Today I created a big effing mess.
We’re in Indiana on the last leg of our monthlong workcation. After dropping off my wife and son at the senior care home for her parents, I drove over to a gas station for some diesel fuel for the van and ice for the cooler.
While angling the cooler to drain the water in it, everything shifted. The veggie tray with dip burst out of its container spewing itself all over the contents in the cooler.
I reacted with the usual epithets.
Colorful as they were, they didn’t get me anywhere.
Then I picked out a gobbed-up bottle of something. Then another. The dip and cut-up veggies slimed every single thing. Drink bottles, lunch meat, cheese, peanut butter, grapes, blueberries . . . surprisingly the only unscathed item was a small bottle of mayo.
Surprising because everything looked like slathered mayo except the mayo.
Fifteen minutes into the cleanup I realized: This is an opportunity to purge.
Here we were, 3.5 weeks into our monthlong jaunt and the cooler contents hadn’t been thoroughly cleaned.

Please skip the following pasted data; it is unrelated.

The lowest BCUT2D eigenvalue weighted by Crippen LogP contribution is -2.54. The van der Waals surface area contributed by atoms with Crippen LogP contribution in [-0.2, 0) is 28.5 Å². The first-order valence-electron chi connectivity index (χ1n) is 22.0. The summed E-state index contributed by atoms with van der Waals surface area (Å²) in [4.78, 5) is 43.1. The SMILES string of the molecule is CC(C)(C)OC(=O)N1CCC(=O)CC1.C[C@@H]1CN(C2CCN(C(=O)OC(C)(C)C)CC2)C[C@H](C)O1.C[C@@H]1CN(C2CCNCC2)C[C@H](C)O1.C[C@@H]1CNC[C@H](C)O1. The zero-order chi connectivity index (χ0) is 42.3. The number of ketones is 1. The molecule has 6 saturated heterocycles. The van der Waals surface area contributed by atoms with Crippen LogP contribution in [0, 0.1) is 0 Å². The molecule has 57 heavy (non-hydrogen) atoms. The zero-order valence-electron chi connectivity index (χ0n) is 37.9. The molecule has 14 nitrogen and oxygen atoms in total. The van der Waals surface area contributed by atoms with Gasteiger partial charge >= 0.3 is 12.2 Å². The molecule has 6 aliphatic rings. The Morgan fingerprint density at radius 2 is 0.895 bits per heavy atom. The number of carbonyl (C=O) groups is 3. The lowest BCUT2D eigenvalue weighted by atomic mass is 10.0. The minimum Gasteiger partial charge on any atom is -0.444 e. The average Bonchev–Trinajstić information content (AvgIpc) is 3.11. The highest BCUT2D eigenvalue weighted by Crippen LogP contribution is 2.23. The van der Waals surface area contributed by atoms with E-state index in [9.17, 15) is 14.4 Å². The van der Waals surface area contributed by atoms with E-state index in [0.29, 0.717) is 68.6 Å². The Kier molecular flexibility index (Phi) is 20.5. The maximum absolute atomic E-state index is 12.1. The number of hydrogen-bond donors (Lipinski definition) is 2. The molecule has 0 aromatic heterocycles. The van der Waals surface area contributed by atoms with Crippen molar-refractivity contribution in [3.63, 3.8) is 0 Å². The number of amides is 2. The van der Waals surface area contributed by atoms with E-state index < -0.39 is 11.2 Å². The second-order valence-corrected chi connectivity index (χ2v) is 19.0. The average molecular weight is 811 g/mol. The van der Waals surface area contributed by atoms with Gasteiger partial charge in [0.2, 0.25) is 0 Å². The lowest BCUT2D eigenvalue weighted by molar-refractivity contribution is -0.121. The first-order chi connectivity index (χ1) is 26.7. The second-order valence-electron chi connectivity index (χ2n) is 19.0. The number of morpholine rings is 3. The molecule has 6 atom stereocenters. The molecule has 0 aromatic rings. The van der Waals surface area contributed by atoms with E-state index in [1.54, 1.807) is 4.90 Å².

So item by item I wiped each one clean, set it aside and dove back in for another. Till the only thing remaining was gooey, sloshy, viscous ooze clinging to the insides of the cooler.
Dozens of paper towels later, it was all cleaned up. Purged of the unnecessary, organized better than since we’d set off. Lickety spickety clean too.
Every crisis is an invitation to purge. It’s an opportunity to reorient. To pare back. To simplify. And finally, to reinvent.
When cancer struck my wife, it was an invitation to healthier living.
When the crash nearly took our business asunder, it was an opportunity to rethink our business model.
Yes, these situations were under extreme duress, but the purge and reorganization that followed set us onto better paths. With better outcomes.